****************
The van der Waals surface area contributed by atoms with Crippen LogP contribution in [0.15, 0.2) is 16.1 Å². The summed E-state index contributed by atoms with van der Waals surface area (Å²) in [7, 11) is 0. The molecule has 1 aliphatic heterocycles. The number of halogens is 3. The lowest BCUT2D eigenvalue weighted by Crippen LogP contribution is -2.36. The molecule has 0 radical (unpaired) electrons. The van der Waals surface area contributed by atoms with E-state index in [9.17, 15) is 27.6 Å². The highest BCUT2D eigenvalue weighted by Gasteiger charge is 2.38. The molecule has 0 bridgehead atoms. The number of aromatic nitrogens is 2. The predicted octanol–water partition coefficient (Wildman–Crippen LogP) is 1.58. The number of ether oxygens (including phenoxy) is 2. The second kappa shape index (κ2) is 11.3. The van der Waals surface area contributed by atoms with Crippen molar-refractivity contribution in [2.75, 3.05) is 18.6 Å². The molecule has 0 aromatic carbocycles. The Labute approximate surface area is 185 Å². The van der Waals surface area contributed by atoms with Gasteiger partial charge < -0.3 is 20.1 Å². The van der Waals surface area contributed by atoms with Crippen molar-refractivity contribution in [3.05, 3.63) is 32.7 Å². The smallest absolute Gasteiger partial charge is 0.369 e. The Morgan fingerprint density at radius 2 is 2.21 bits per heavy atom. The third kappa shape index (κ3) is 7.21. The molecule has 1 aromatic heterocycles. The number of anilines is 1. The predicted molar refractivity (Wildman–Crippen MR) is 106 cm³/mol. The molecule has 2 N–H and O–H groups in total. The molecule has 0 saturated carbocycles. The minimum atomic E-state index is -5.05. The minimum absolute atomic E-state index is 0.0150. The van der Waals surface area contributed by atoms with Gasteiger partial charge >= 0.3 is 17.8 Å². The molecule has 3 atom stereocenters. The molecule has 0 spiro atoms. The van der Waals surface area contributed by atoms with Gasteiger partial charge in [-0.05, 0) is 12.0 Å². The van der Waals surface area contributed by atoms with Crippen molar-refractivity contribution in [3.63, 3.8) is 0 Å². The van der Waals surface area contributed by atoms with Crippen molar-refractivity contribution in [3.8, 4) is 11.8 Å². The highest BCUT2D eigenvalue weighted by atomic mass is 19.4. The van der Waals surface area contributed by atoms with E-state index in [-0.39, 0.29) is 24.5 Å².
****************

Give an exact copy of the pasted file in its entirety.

The van der Waals surface area contributed by atoms with Crippen LogP contribution in [0.15, 0.2) is 16.1 Å². The summed E-state index contributed by atoms with van der Waals surface area (Å²) in [7, 11) is 0. The molecule has 1 aliphatic heterocycles. The number of halogens is 3. The lowest BCUT2D eigenvalue weighted by Crippen LogP contribution is -2.36. The molecule has 0 radical (unpaired) electrons. The van der Waals surface area contributed by atoms with E-state index in [9.17, 15) is 27.6 Å². The highest BCUT2D eigenvalue weighted by Gasteiger charge is 2.38. The molecule has 0 bridgehead atoms. The number of aromatic nitrogens is 2. The predicted octanol–water partition coefficient (Wildman–Crippen LogP) is 1.58. The number of ether oxygens (including phenoxy) is 2. The second kappa shape index (κ2) is 11.3. The van der Waals surface area contributed by atoms with Crippen molar-refractivity contribution in [2.75, 3.05) is 18.6 Å². The molecule has 0 aromatic carbocycles. The Labute approximate surface area is 185 Å². The van der Waals surface area contributed by atoms with Gasteiger partial charge < -0.3 is 20.1 Å². The van der Waals surface area contributed by atoms with Crippen molar-refractivity contribution in [3.05, 3.63) is 32.7 Å². The smallest absolute Gasteiger partial charge is 0.369 e. The Morgan fingerprint density at radius 2 is 2.21 bits per heavy atom. The third kappa shape index (κ3) is 7.21. The molecule has 1 aromatic heterocycles. The number of anilines is 1. The predicted molar refractivity (Wildman–Crippen MR) is 106 cm³/mol. The molecule has 2 N–H and O–H groups in total. The molecule has 0 saturated carbocycles. The minimum atomic E-state index is -5.05. The minimum absolute atomic E-state index is 0.0150. The van der Waals surface area contributed by atoms with Gasteiger partial charge >= 0.3 is 17.8 Å². The molecule has 3 atom stereocenters. The molecule has 0 spiro atoms. The van der Waals surface area contributed by atoms with Gasteiger partial charge in [-0.05, 0) is 12.0 Å². The van der Waals surface area contributed by atoms with Crippen molar-refractivity contribution in [3.63, 3.8) is 0 Å². The van der Waals surface area contributed by atoms with Crippen molar-refractivity contribution in [3.8, 4) is 11.8 Å². The highest BCUT2D eigenvalue weighted by atomic mass is 19.4. The van der Waals surface area contributed by atoms with E-state index in [-0.39, 0.29) is 24.5 Å².